1. Carbon budget of coral reef systems: an overview of observations in fringing reefs, barrier reefs and atolls in the Indo-Pacific regions

    Energy Technology Data Exchange (ETDEWEB)

    Suzuki, Atsushi; Kawahata, Hodaka [National Inst. of Advanced Industrial Science and Technology, Ibaraki (Japan). Inst. for Marine Resources and Environment

    2003-04-01

    The seawater CO{sub 2} system and carbon budget were examined in coral reefs of wide variety with respect to topographic types and oceanographic settings in the Indo-Pacific oceans. A system-level net organic-to-inorganic carbon production ratio (ROI) is a master parameter for controlling the carbon cycle in coral reef systems, including their sink/source behavior for atmospheric CO{sub 2}. A reef system with ROI less than approximately 0.6 has a potential for releasing CO{sub 2}. The production ratio, however, is not easy to estimate on a particular reef. Instead, observations planned to detect the offshore-lagoon difference in partial pressure of CO{sub 2} (pCO{sub 2}) and a graphic approach based on a total alkalinity-dissolved inorganic carbon diagram can reveal system-level performance of the carbon cycle in coral reefs. Surface pCO{sub 2} values in the lagoons of atolls and barrier reefs were consistently higher than those in their offshore waters, showing differences between 6 and 46 atm, together with a depletion in total alkalinity up to 100 mol/kg, indicating predominant carbonate production relative to net organic carbon production. Reef topography, especially residence time of lagoon water, has a secondary effect on the magnitude of the offshore-lagoon pCO{sub 2} difference. Terrestrial influence was recognized in coastal reefs, including the GBR lagoon and a fringing reef of the Ryukyu Islands. High carbon input appears to enhance CO{sub 2} efflux to the atmosphere because of their high dissolved C:P ratios. Coral reefs, in general, act as an alkalinity sink and a potentially CO{sub 2}-releasing site due to carbonate precipitation and land-derived carbon.

  2. An assessment of non-communicable diseases, diabetes, and related risk factors in the Republic of the Marshall Islands, Majuro Atoll: a systems perspective.

    Science.gov (United States)

    Ichiho, Henry M; deBrum, Ione; Kedi, Shra; Langidrik, Justina; Aitaoto, Nia

    2013-05-01

    Non-communicable diseases (NCD) have been identified as a health emergency in the US-associated Pacific Islands (USAPI).1 This assessment, funded by the National Institutes of Health, was conducted in the Republic of the Marshall Islands, Majuro Atoll and describes the burdens due to selected NCD (diabetes, heart disease, hypertension, stroke, chronic kidney disease); and assesses the system of service capacity and current activities for service delivery, data collection and reporting as well as identifying the issues that need to be addressed. Findings reveal that the risk factors of poor diet, lack of physical activity, and risky lifestyle behaviors are associated with overweight and obesity and subsequent NCD that are significant factors in the morbidity and mortality of the population. The leading causes of death include sepsis, cancer, diabetes-related deaths, pneumonia, and hypertension. Population-based survey for the RMI show that 62.5% of the adults are overweight or obese and the prevalence of diabetes stands at 19.6%. Other findings show significant gaps in the system of administrative, clinical, data, and support services to address these NCD. There is no policy and procedure manual for the hospital or public health diabetes clinics and there is little communication, coordination, or collaboration between the medical and public health staff. There is no functional data system that allows for the identification, registry, or tracking of patients with diabetes or other NCDs. Based on these findings, priority issues and problems to be addressed for the administrative, clinical, and data systems were identified.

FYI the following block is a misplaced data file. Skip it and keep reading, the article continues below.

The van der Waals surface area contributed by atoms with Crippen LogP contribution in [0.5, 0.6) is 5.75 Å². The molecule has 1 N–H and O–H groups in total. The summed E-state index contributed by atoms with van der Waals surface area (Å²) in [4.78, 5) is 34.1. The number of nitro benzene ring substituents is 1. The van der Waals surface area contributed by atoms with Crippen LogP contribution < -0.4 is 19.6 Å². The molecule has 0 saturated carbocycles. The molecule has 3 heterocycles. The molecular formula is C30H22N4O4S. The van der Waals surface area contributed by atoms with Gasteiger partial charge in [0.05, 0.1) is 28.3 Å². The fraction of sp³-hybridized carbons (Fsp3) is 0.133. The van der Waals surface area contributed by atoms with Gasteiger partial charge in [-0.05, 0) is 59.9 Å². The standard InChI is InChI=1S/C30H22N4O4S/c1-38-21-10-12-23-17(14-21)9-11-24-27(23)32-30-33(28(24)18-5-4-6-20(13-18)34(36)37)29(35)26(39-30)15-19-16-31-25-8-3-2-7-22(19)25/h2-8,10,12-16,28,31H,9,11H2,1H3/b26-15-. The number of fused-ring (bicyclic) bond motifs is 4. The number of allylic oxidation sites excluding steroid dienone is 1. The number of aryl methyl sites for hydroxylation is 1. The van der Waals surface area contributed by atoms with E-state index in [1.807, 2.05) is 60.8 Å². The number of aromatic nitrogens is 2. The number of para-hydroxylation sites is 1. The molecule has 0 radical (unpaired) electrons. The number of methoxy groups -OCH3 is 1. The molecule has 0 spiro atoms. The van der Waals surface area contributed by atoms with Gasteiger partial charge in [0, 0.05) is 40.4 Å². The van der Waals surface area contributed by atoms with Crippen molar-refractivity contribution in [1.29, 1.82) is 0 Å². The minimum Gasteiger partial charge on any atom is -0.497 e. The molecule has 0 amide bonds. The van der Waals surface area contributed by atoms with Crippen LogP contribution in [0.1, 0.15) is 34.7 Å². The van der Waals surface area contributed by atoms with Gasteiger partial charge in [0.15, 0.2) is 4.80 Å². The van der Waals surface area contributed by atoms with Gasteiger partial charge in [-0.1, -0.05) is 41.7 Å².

3. Time-resolved record of 236U and 239,240Pu isotopes from a coral growing during the nuclear testing program at Enewetak Atoll (Marshall Islands).

    Science.gov (United States)

    Froehlich, M B; Chan, W Y; Tims, S G; Fallon, S J; Fifield, L K

    2016-12-01

    A comprehensive series of nuclear tests were carried out by the United States at Enewetak Atoll in the Marshall Islands, especially between 1952 and 1958. A Porites Lutea coral that was growing in the Enewetak lagoon within a few km of all of the high-yield tests contains a continuous record of isotopes, which are of interest (e.g. 14 C, 236 U, 239,240 Pu) through the testing period. Prior to the present work, 14 C measurements at ∼2-month resolution had shown pronounced peaks in the Δ 14 C data that coincided with the times at which tests were conducted. Here we report measurements of 236 U and 239,240 Pu on the same coral using accelerator mass spectrometry, and again find prominent peaks in the concentrations of these isotopes that closely follow those in 14 C. Consistent with the 14 C data, the magnitudes of these peaks do not, however, correlate well with the explosive yields of the corresponding tests, indicating that smaller tests probably contributed disproportionately to the debris that fell in the lagoon. Additional information about the different tests can also be obtained from the 236 U/ 239 Pu and 240 Pu/ 239 Pu ratios, which are found to vary dramatically over the testing period. In particular, the first thermonuclear test, Ivy-Mike, has characteristic 236 U/ 239 Pu and 240 Pu/ 239 Pu signatures which are diagnostic of the first arrival of nuclear test material in various archives. Copyright © 2016 Elsevier Ltd. All rights reserved.